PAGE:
Golden State Warriors: 5 Takeaways From Second-Round Loss To Spurs

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4.  Stephen Curry has cemented his superstardom

May 14, 2013; San Antonio, TX, USA; Golden State Warriors point guard Stephen Curry (30) reacts against the San Antonio Spurs in the second quarter in game five of the second round of the 2013 NBA Playoffs at the AT

Curry caught fire in the regular season, scoring 22.9 points per game, dishing out 6.9 assists per game and shooting 45.3 percent from three-point-range. That’s the second-highest percentage for the season in the NBA, behind Atlanta’s Kyle Korver, who is a much lower volume shooter.

Those statistics already had people talking stardom for this young player,  and then the playoffs happened. His statistics went up.  He averaged 23.4 points in both rounds, averaged 8.1, including a playoffs-leading 9.3 in the first round. Even his free throw percentage, which is third All-Time behind Steve Nash and Mark Price, went up from 90 percent to 92.1 percent.

Curry literally stepped onto the playoff court and stepped up his already amazing game.  Without him, as mentioned before, this team looks very different. He’s an elite shooter and a game-changing offensive force.  He steps onto a court, and teams have to immediately readjust how they handle the Warriors defensively.  He’s fast, he’s lethal inside and he’s taken floater shot that sometimes defies logic when it goes in.  And on top of all that, he passes exceptionally well.  He’s exhibited a nice left handed no-look pass that tends to fly to a partner on a fastbreak or to a teammate in the corner for a three-point shot.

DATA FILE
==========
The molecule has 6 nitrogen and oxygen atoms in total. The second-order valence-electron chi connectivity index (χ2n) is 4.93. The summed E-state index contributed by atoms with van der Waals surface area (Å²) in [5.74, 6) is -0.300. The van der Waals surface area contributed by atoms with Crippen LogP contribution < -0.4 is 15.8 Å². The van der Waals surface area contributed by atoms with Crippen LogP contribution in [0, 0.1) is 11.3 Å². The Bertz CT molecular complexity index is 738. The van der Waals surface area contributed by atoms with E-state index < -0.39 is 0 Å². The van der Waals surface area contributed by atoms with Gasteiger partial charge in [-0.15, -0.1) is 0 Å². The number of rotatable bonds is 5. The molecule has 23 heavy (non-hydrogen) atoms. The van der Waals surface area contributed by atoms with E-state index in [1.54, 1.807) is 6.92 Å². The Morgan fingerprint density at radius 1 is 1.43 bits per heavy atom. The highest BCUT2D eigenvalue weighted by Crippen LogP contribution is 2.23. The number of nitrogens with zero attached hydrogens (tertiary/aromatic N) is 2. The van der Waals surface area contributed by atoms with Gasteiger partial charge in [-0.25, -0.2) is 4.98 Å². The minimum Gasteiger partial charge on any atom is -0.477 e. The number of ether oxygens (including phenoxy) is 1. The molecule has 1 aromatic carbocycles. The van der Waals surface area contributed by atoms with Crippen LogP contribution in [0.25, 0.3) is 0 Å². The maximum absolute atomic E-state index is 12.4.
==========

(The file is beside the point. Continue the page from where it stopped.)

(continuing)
This all isn’t to say he’s infallible, though. He averaged 3.1 turnovers each game during the season, which saw a small bump to 3.3 during the playoffs.  They also seem to sometimes come at extremely bad times in games (see that 10-turnover quarter they had).  He can take some poorly selected shots on occasion, although his pure shooting skill can put them in the basket at times.  He’s a young and inexperienced player, and as the star of the team, he can hurry himself.  To cap off, his defense needs quite a bit of work.  These are all things that should improve with age.  Stephen Curry isn’t perfect, but no superstar is.

What this all amounts to is an incredible young player who has already put himself on an all-time list.  At this rate, he’s bound to put himself on more.  He put his team on his back, and boosted his game during the playoffs.  What’s more, he’s about to enter his first fully healthy offseason to work on his game since his rookie year.  Top off the year he’s had with that idea, and it’s quite clear:  Stephen Curry is the newest NBA superstar.  And he’s here to stay.